Once again, I’m going to create a pretend online business. And I need you to help me with some math
Here’s the business. From www.chocolatemessages.com you’re going to be able to send boxes of chocolates as gifts. In each box there’ll be thirty-six chocolates and on the top of each individual chocolate we can write one character in white chocolate. So we can write a message for you on the chocolates. You give us the message and we’ll write the words.
The happy recipient receives the box, opens the lid and reads something like, “To Julie, my love today and forever,” with each letter on a separate chocolate.
Or, “Happy Birthday Richard.”
Or, “Happy Mother’s Day Mom!”
Sounds like a fun idea to me.
Before I ask you my questions, let me tell you about my marketing model and a couple of assumptions I’m working with.
First, the model. Well, I haven’t figured it out exactly, but I figure on doing some deals with the major gift sites, flower sites and reminder service sites. Plus, I want my chocolate buttons on every site I can find that is connected with love and romance. Plus food and recipe sites.
One way or another, I’ll get the traffic. I’ll get my first time visitors.
Once I have that first time visitor I want to get “sticky.”
First, I’ll need to get a basic profile on the sender so that I can charge them for the purchase and email them with confirmation that the item has been shipped.
During this process I’m going to ask for a reasonable level of permission to market.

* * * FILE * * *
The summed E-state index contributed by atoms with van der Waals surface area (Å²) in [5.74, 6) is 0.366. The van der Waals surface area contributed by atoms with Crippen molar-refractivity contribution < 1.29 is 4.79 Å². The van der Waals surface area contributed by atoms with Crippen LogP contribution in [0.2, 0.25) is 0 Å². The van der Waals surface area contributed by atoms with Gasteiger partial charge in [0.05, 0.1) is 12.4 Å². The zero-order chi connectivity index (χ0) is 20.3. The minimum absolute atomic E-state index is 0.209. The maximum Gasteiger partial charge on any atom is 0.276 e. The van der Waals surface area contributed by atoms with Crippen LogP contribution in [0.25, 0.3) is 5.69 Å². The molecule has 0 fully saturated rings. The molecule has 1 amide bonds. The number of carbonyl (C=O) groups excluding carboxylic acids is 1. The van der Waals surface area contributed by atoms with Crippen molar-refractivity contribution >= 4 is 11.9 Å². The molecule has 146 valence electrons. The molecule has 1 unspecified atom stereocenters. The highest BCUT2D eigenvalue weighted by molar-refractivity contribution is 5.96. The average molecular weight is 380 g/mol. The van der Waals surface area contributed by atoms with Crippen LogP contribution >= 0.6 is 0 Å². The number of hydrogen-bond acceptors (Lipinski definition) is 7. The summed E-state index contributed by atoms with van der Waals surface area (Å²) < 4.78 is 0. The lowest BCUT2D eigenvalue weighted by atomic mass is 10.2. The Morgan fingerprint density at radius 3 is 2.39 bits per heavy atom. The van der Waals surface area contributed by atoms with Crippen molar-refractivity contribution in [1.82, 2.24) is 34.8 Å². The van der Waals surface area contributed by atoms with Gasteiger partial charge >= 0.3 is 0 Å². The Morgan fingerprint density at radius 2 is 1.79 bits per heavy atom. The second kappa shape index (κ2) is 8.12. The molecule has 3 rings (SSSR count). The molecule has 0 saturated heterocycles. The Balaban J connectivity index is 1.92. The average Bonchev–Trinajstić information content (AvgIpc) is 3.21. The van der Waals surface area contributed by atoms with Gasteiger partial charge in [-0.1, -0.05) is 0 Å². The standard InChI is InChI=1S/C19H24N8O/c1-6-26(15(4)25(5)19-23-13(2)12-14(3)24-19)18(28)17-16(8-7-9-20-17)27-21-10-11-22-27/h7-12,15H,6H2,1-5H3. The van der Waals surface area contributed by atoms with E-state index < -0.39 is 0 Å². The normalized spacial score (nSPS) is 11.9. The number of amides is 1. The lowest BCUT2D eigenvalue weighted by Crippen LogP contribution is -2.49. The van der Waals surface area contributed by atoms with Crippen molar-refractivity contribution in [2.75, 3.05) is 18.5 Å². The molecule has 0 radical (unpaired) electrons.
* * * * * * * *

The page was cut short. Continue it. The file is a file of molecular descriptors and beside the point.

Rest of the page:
Perhaps one of the easiest “permissions” I can receive is to get permission to remind them when key gift giving events are coming up.
After all, chocolate messages are great for birthdays, anniversaries, Mother’s Day and Valentine’s Day. Those are some pretty key dates to remember. And let’s say I get a blanket permission to announce special deals and promotions from time to time. Now I have a customer who has made a purchase, and I am armed with permission to market.
In the assumptions for my projections, I need to know how soon after that first purchase I should get back to that customer with a promotional email.
Here’s what is keeping me up at night. (Or would be, if this wasn’t a complete fantasy.)
On one hand, I have a feeling that if I get back to my customer TOO SOON after the first transaction, I’ll appear to be too pushy and I’ll lose sales. On the other hand, I have a feeling that if I wait TOO LONG before making my next contact, that feel-good connection created by the first purchase experience will have faded into the past – and I’ll lose sales.
Do you see my concern here? I truly believe that if I push too hard and too soon, I’ll turn my new customer off. But I’m also sure that the best time to solicit a second transaction is fairly soon after the first — before all the other clutter that comes though everyone’s email inboxes reduces that “permission” to just a faint memory.
I don’t want to push too fast. I don’t want to wait too long. I need to get the balance just right.
So what do you think? Has anyone established a formula or base of knowledge that addresses this question?
If you actually have some experiences and figures that cast some light on this, I’d love to hear from you. And if I get a good chunk of quality feedback, I’ll share that knowledge in a future article.